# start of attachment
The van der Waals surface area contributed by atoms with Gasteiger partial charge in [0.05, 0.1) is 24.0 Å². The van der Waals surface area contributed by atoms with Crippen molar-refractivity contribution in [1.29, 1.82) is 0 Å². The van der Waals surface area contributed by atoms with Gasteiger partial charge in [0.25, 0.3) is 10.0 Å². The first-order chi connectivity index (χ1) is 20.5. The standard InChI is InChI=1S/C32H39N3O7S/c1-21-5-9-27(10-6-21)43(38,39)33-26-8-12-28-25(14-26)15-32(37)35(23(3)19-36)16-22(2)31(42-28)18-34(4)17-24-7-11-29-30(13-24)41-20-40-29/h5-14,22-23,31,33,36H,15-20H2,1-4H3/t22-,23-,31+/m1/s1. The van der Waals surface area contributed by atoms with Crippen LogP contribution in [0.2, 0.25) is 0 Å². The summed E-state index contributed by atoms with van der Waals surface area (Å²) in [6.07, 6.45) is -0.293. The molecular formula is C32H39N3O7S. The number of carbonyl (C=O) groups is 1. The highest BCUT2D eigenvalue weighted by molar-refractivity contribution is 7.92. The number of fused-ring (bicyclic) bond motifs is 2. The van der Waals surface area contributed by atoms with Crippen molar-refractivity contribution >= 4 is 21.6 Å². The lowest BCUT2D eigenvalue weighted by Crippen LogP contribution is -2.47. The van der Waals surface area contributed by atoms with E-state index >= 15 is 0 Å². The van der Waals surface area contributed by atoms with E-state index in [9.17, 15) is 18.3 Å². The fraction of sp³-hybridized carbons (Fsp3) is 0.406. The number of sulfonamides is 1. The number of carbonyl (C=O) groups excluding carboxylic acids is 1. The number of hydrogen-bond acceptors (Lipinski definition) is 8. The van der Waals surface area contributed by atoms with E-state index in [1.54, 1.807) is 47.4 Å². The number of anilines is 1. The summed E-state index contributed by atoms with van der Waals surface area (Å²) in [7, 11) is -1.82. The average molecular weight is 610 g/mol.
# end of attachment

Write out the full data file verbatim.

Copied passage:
The van der Waals surface area contributed by atoms with Gasteiger partial charge in [0.05, 0.1) is 24.0 Å². The van der Waals surface area contributed by atoms with Crippen molar-refractivity contribution in [1.29, 1.82) is 0 Å². The van der Waals surface area contributed by atoms with Gasteiger partial charge in [0.25, 0.3) is 10.0 Å². The first-order chi connectivity index (χ1) is 20.5. The standard InChI is InChI=1S/C32H39N3O7S/c1-21-5-9-27(10-6-21)43(38,39)33-26-8-12-28-25(14-26)15-32(37)35(23(3)19-36)16-22(2)31(42-28)18-34(4)17-24-7-11-29-30(13-24)41-20-40-29/h5-14,22-23,31,33,36H,15-20H2,1-4H3/t22-,23-,31+/m1/s1. The van der Waals surface area contributed by atoms with Crippen LogP contribution in [0.2, 0.25) is 0 Å². The summed E-state index contributed by atoms with van der Waals surface area (Å²) in [6.07, 6.45) is -0.293. The molecular formula is C32H39N3O7S. The number of carbonyl (C=O) groups is 1. The highest BCUT2D eigenvalue weighted by molar-refractivity contribution is 7.92. The number of fused-ring (bicyclic) bond motifs is 2. The van der Waals surface area contributed by atoms with Crippen molar-refractivity contribution >= 4 is 21.6 Å². The lowest BCUT2D eigenvalue weighted by Crippen LogP contribution is -2.47. The van der Waals surface area contributed by atoms with E-state index >= 15 is 0 Å². The van der Waals surface area contributed by atoms with E-state index in [9.17, 15) is 18.3 Å². The fraction of sp³-hybridized carbons (Fsp3) is 0.406. The number of sulfonamides is 1. The number of carbonyl (C=O) groups excluding carboxylic acids is 1. The number of hydrogen-bond acceptors (Lipinski definition) is 8. The van der Waals surface area contributed by atoms with E-state index in [1.54, 1.807) is 47.4 Å². The number of anilines is 1. The summed E-state index contributed by atoms with van der Waals surface area (Å²) in [7, 11) is -1.82. The average molecular weight is 610 g/mol.